I only wish I got some video of the reluctant jumpers. Some of those were pretty fun to watch. The crowd was very supportive of them. There was much cheering them on. I took a lot of photos but in truth they all pretty much suck. But even a bad photo of Tessa is beautiful. I'd steal her but her owner knows where I live.
I brought Jenny with me. That turned out to be a mixed bag. She had moments of greatness, like meeting the enormous Great Dane and was nice to him, (around food!) and ignoring the terrier who wanted to kick her butt. She was patted by lots of kids in various stages of stickiness and most of the time ignored the other dogs. And then she had other moments of not so greatness. Once she noticed the dogs running on the dock she wanted to go chase them and was quite vocal about her intentions. To get uninterrupted video I resorted to tossing treats on the ground for her to sniff out. It worked. I'm not proud.
She looks so sweet and innocent doesn't she? I admit I did buy a tiny bumper. Who knows, I have a year to train before they come back. Wouldn't that be a hoot to see? It was a great event. Kudos to everyone who brought it here and did such a great job. I look forward to going again next year.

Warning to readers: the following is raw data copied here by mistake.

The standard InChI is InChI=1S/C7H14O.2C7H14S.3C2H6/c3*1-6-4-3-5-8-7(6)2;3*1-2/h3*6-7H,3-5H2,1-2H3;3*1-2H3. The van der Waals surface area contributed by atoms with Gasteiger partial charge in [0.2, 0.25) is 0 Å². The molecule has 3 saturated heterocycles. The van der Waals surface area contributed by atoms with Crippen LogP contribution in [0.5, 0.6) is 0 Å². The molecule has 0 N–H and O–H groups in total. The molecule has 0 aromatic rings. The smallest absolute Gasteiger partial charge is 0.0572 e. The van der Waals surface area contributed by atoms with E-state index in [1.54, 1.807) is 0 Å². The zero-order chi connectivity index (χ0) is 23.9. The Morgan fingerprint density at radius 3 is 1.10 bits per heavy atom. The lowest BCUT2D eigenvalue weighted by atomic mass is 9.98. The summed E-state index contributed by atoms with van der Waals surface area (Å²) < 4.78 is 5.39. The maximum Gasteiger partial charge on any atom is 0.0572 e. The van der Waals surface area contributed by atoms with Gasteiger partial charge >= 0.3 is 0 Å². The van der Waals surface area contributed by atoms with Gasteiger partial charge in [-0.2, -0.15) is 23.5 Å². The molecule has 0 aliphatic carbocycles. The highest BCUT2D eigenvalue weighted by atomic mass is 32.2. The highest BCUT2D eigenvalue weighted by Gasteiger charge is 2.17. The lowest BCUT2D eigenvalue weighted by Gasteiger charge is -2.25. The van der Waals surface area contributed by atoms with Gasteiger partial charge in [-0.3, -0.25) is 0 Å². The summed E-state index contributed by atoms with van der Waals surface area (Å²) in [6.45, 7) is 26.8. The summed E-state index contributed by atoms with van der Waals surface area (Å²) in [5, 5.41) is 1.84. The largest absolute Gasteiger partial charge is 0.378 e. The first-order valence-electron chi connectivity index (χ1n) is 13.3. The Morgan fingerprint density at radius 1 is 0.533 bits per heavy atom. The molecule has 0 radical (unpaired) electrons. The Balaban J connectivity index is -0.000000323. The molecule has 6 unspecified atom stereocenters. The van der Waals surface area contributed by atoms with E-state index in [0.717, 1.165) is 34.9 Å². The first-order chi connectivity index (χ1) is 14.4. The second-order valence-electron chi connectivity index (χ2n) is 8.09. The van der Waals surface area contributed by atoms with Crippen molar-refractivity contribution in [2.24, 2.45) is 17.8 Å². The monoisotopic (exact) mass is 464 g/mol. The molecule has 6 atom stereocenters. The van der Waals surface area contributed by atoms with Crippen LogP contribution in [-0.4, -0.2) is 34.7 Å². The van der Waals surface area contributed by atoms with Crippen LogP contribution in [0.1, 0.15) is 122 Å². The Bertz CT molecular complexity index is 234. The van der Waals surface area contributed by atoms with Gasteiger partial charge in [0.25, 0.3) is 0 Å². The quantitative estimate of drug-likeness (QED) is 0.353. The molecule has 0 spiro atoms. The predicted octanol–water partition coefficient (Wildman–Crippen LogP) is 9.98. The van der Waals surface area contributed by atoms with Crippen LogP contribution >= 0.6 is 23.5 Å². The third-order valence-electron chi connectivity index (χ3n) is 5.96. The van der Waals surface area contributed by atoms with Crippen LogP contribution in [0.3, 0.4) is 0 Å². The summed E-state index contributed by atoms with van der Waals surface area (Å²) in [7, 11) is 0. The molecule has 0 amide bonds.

Sunday, June 6, 2010
We also need to work with the dog they have. All dogs are individuals and we serve them best by remembering that. What may work for one dog in one home may not work for another. This is one reason I like doing the private sessions over group classes with people. Don't get me wrong, I think group classes are very valuable. You get to work with your dog around the distractions of other dogs and can also socialize them. (if allowed and appropriate) I send people to puppy classes in the area all the time. So many problems can be avoided later with the proper beginning.
It depends is also sometimes the answer to the question "Is this problem fixable?"
All problems may not be solvable within a specific context. If you have a dog that is not tolerant of other dogs in your home or you have a dog that bites people, yes you may be able to change their behavior. However many things come into play in those scenarios. Your lifestyle, and the time you have to address those issues. Not to mention the ability to manage the situation to keep everyone safe as we take the time to address the behavior. Not every dog belongs in every home. Sometimes it's simply a mismatch of energy levels. Fortunatly we have reputable breeders willing to take back dogs, shelters, and breed rescues that are available to help rehome the dogs when needed.